Final Structural Solution 

The floor system for the tower is of composite construction and consists of radially arranged universal steel beams - spaced a 2.2m at the core and at 3.25m (half column centres) at the perimeter - supporting concrete floor slabs cast on permanent steel form work. Composite steel beams span the 14m between the core and the outer columns. The steel beams placed between columns are supported at the perimeter by steel spandrel beams, that span between the columns. 

The central elliptical core is of reinforced concrete, with the two elliptical portions connected together by a number of concrete cross walls. The floor slab and the core are cast monolithically. 

The columns on the perimeter of the building are at 6.5m spacing and of composite construction, having high tensile steel fabricated steel sections encased in concrete, with strength varying with elevation. The column spacing at ground floor is increased by gathering sets of three columns via a triangulated piloti into single column supported on concrete caisson. Each piloti is fabricated from high tensile steel plate with post-tensioned plate girder tying the top of the piloti legs at the first floor level. 

The car park has in general a 8m column grid and flat slab floor system. The eight columns from the tower and the core are integrated with the column grid of the car park to provide vertical supports for the basement floor slabs. 

The footing for the core is a raft slab and for the columns are pads.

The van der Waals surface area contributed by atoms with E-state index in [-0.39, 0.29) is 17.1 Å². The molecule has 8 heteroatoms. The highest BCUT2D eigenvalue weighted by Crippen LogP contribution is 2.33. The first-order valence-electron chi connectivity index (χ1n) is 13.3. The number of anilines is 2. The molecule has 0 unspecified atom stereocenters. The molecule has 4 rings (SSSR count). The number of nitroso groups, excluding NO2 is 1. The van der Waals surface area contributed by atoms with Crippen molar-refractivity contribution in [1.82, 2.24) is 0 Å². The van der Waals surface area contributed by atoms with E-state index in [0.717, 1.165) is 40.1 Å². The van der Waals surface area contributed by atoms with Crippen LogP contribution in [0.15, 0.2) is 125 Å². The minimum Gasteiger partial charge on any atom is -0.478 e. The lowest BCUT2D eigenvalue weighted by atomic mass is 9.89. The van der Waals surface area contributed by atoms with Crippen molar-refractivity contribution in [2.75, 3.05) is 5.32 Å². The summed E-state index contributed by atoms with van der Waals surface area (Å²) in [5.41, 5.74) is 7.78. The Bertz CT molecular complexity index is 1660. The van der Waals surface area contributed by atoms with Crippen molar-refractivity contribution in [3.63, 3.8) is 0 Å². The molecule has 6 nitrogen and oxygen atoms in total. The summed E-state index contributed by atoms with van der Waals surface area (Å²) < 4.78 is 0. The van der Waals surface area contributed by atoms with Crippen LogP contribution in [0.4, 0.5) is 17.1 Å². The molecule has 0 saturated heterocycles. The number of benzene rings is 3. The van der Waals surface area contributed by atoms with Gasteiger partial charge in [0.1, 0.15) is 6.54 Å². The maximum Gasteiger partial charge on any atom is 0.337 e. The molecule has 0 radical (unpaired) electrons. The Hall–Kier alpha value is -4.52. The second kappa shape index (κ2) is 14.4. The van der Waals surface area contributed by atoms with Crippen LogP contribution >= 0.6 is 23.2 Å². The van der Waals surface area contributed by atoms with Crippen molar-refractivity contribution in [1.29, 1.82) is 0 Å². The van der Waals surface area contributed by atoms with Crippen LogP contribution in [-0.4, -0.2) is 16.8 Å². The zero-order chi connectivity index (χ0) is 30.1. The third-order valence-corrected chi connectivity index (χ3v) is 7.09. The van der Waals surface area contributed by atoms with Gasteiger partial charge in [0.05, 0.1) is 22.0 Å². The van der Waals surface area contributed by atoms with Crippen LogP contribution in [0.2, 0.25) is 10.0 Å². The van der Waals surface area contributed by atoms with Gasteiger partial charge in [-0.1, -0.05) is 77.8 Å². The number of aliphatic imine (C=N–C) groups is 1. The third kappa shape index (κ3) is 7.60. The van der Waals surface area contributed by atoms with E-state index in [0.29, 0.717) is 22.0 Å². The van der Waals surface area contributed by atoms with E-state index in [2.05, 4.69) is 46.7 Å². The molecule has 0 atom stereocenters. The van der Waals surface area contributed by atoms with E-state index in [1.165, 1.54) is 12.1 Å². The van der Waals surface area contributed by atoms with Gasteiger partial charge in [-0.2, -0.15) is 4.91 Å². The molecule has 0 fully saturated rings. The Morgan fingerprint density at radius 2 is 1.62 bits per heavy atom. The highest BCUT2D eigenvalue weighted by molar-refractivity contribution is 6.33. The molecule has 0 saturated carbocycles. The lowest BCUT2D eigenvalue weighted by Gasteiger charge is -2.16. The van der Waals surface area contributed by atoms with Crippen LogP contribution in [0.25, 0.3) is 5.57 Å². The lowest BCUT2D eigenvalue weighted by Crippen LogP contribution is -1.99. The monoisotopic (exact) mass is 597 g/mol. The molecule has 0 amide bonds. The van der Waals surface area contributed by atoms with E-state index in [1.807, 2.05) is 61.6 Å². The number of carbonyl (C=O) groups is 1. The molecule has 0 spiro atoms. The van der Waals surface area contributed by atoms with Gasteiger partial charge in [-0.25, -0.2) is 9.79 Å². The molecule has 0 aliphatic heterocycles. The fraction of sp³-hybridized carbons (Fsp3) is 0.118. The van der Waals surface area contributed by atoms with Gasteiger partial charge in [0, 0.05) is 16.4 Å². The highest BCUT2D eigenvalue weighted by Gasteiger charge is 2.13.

The structural elements that contribute to the different functional systems are: Structural types: composite steel deck/ concrete floor , external columns and piloti , and core wall
material: composite steel/concrete 

Structural type: shear wall
material - reinforced concrete 
Structural types: - raft slab and pad footings
materials - reinforced concrete 

Design Decisions 
The decision to choose a plan configuration of a double curve and counter curve was to maximize the full sweep of the best views and open space outlook. The shape offers opportunities for long span, column free system of construction, where every structural span and beam are identical, and results in every column, its space, and the floor load it carries are the same, just as is every facade element. This decision also results in a core shape which is structurally more efficient for resisting lateral load and in reducing lateral load effects. 

The spacing of the column, of 6.5m, at the perimeter of the building was determined to keep the size of the column to within acceptable limits. The spacing of the radial beams was selected to (a) reduce the amount of concrete to be lifted, (b) eliminate propping of metal deck during construction and (c) keep to a minimum the floor to ceiling dimensions thus maximizing the number of floors possible within the building envelope. 

The car park grid of 8 - 8.5m was selected to accommodate three cars between the columns. Flat slab construction was selected as it is an efficient and cost effective system for this span and minimizes floor to floor heights, thus reducing the depth of excavation into the sandstone. 

References 
Grosvenor Place, Promotional brochure. 
Grosvenor Place, Consultants report. 
Interview with Bill Thomas, Ove Arup and Partners. 
Architecture in Steel, Alan Ogg 
Harry Seidler-Four Decades of Architecture by Kenneth Frampton, 1992 

Thanks to http://www.arch.usyd.edu.au/kcdc/caut/html/GPT/front.htm 

   

 

www.sydneyarchitecture.com